Yelp's Lowe agreed with Hubbard and Kimmelman that enforcement cases have been lacking. He called for a wider net.    

"There have been concerning reports that the state attorneys general and the DOJ are pursuing incredibly narrow theories of harm in their respective Google investigations, only looking at advertising technology. I believe making the focus too narrow would be a grave mistake. You can't look at Standard Oil without looking at oil; you cannot investigate Google without looking at search," he said. 

Sen. Amy Klobuchar, D-Minn., believes the solution to the self-preferencing behaviors outlined by witnesses is legislative. 

“Americans know intuitively that competition is key to the health of our markets, the future of our economy, and their own prosperity. They know that our country has a monopoly problem, which is what I think we should be focusing on,” Klobuchar said at the hearing's outset. “My focus today is also on improving enforcement against anti-competitive exclusionary conduct — and I don’t just mean problematic self-preferencing by Big Tech companies — I mean anti-competitive conduct in every sector of the economy." 

She announced yesterday the introduction of the "Anticompetitive Exclusionary Conduct Prevention Act," co-sponsored by Sens. Blumenthal and Cory Booker, D-NJ. “This legislation would reinvigorate enforcement against anti-competitive conduct and enable enforcers to protect competition across our entire economy.”

Sen. Marsha Blackburn, R-Tenn., wondered how a federal privacy law might address the problem.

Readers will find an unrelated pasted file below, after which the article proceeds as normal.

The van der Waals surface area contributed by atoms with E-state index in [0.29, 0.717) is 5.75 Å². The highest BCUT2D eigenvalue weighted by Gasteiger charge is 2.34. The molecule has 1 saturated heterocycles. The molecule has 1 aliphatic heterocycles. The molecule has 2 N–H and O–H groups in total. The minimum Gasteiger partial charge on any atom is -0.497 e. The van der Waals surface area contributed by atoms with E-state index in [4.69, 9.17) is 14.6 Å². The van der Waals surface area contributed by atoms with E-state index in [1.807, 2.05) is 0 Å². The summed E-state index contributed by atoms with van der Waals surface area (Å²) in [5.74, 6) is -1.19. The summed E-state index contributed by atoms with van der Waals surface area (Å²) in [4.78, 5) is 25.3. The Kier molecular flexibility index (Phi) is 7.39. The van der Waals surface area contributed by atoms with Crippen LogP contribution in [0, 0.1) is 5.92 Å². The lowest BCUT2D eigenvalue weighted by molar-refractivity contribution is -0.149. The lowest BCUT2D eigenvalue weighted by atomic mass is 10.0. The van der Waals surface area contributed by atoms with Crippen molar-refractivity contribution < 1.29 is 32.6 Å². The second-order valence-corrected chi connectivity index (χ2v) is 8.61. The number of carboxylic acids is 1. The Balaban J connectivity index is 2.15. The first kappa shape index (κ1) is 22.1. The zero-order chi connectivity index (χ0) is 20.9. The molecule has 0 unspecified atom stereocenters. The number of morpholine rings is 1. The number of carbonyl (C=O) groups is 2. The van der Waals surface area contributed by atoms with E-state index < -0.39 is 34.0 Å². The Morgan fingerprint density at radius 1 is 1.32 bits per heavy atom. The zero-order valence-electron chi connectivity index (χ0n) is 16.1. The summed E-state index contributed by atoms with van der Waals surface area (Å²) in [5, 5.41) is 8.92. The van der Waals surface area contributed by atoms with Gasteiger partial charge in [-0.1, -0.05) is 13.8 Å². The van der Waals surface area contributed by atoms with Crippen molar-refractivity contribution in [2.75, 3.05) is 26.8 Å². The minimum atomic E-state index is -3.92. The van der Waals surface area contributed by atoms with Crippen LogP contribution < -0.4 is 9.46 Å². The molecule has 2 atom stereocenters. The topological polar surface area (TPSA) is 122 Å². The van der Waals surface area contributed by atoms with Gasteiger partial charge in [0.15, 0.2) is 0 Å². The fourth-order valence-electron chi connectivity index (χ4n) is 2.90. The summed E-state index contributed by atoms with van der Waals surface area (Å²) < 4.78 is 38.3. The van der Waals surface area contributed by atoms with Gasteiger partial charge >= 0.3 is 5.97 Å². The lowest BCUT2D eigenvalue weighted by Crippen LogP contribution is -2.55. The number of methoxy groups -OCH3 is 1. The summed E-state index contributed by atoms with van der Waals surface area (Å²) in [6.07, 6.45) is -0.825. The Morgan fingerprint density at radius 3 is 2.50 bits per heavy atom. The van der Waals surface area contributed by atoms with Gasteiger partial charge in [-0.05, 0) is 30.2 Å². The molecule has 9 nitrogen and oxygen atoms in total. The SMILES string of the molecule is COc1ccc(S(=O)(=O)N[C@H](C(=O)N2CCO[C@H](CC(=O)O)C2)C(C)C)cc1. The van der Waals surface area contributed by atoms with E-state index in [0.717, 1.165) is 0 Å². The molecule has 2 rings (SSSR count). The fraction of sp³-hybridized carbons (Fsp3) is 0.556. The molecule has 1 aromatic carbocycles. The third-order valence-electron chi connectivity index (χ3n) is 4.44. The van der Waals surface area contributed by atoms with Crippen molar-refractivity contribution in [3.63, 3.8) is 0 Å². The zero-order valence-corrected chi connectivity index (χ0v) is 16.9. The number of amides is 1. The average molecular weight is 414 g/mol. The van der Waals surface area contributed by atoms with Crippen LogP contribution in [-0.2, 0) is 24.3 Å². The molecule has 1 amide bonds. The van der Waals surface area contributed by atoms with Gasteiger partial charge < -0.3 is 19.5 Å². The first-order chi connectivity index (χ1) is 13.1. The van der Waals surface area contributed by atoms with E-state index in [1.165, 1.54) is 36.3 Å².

"As we talk about antitrust and DOJ and FTC and oversight and governance and what can be done with anti-trust, I want you to talk about having a federal privacy standard as a way to reign in some of big tech’s abuses," she told witnesses. 

Kimmelman said a strong privacy bill would be wise, but reiterated it shouldn't exist in isolation of competition considerations. He said he doesn't want "privacy to be a tool to favor one kind of company over another. We all need privacy protections but it doesn’t matter whether it's sale of first party manipulation of the data" or otherwise. 

Hubbard agreed a federal privacy law would help reign in potential anti-competitive behavior, but said any law shouldn't preempt state law. She fears a weaker federal law that could take "away the will of California voters," for example, who now enjoy protections under California's consumer privacy law. 

But Morgan Reed, president of the App Developers Association and supported by a dozen or so app developers who sat behind him at the hearing, said he couldn't disagree more. 

"A patchwork of state laws is one of the more anti-competitive things that can happen," he said, citing tech giants like Google's hundreds of hours and of work to come into compliance with Europe's privacy law, the General Data Protection Regulation. "My small businesses don't have the legal resources to serve all of those needs. So we fully support a single standard, a preemptive law that comes out of Congress that gives the smallest companies the same rules for privacy that it gives the behemoths and their giant legal teams.

"How do we meet the consumer where they are, give them what they want and also meet their privacy expectations? That is kind of the golden goose everyone is looking at right now," he continued. "You are in fact seeing major platforms deal with really competing on privacy as a consumer value-add. That to me is surprisingly refreshing. Companies are spending millions of dollars to say, 'Here’s the way we protect it."

To watch the hearing in full, find the archived live stream here.